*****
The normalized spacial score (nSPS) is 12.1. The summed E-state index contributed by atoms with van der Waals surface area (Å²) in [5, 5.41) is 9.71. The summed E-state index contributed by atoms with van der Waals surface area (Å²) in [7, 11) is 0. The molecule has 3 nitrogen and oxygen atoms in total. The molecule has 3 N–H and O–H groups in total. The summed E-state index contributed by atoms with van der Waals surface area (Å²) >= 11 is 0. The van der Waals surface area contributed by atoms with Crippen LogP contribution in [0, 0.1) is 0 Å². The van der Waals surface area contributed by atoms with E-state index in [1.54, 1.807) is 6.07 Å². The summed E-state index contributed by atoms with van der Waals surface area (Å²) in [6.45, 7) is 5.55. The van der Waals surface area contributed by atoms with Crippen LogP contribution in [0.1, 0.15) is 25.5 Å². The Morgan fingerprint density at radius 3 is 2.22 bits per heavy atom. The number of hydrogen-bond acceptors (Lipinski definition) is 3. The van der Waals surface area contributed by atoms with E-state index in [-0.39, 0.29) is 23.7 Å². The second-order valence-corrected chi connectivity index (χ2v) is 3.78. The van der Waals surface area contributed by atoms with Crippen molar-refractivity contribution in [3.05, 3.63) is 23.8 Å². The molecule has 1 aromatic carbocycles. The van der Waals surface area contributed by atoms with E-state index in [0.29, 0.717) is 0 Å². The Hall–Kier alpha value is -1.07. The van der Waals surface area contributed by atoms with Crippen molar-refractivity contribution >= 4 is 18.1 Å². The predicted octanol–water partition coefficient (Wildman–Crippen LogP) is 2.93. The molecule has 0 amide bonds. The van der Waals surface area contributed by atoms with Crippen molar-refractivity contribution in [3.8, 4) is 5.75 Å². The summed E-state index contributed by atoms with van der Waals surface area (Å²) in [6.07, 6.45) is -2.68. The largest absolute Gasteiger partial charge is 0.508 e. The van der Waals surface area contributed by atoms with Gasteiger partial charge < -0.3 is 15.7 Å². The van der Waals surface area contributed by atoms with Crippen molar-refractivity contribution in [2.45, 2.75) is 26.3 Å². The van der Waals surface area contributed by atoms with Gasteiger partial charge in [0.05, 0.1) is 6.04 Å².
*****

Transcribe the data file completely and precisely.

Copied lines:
The normalized spacial score (nSPS) is 12.1. The summed E-state index contributed by atoms with van der Waals surface area (Å²) in [5, 5.41) is 9.71. The summed E-state index contributed by atoms with van der Waals surface area (Å²) in [7, 11) is 0. The molecule has 3 nitrogen and oxygen atoms in total. The molecule has 3 N–H and O–H groups in total. The summed E-state index contributed by atoms with van der Waals surface area (Å²) >= 11 is 0. The van der Waals surface area contributed by atoms with Crippen LogP contribution in [0, 0.1) is 0 Å². The van der Waals surface area contributed by atoms with E-state index in [1.54, 1.807) is 6.07 Å². The summed E-state index contributed by atoms with van der Waals surface area (Å²) in [6.45, 7) is 5.55. The van der Waals surface area contributed by atoms with Crippen LogP contribution in [0.1, 0.15) is 25.5 Å². The Morgan fingerprint density at radius 3 is 2.22 bits per heavy atom. The number of hydrogen-bond acceptors (Lipinski definition) is 3. The van der Waals surface area contributed by atoms with E-state index in [-0.39, 0.29) is 23.7 Å². The second-order valence-corrected chi connectivity index (χ2v) is 3.78. The van der Waals surface area contributed by atoms with Crippen molar-refractivity contribution in [3.05, 3.63) is 23.8 Å². The molecule has 1 aromatic carbocycles. The van der Waals surface area contributed by atoms with E-state index in [0.29, 0.717) is 0 Å². The Hall–Kier alpha value is -1.07. The van der Waals surface area contributed by atoms with Crippen molar-refractivity contribution >= 4 is 18.1 Å². The predicted octanol–water partition coefficient (Wildman–Crippen LogP) is 2.93. The molecule has 0 amide bonds. The van der Waals surface area contributed by atoms with Crippen molar-refractivity contribution in [3.8, 4) is 5.75 Å². The summed E-state index contributed by atoms with van der Waals surface area (Å²) in [6.07, 6.45) is -2.68. The largest absolute Gasteiger partial charge is 0.508 e. The van der Waals surface area contributed by atoms with Gasteiger partial charge < -0.3 is 15.7 Å². The van der Waals surface area contributed by atoms with Crippen molar-refractivity contribution in [2.45, 2.75) is 26.3 Å². The van der Waals surface area contributed by atoms with Gasteiger partial charge in [0.05, 0.1) is 6.04 Å².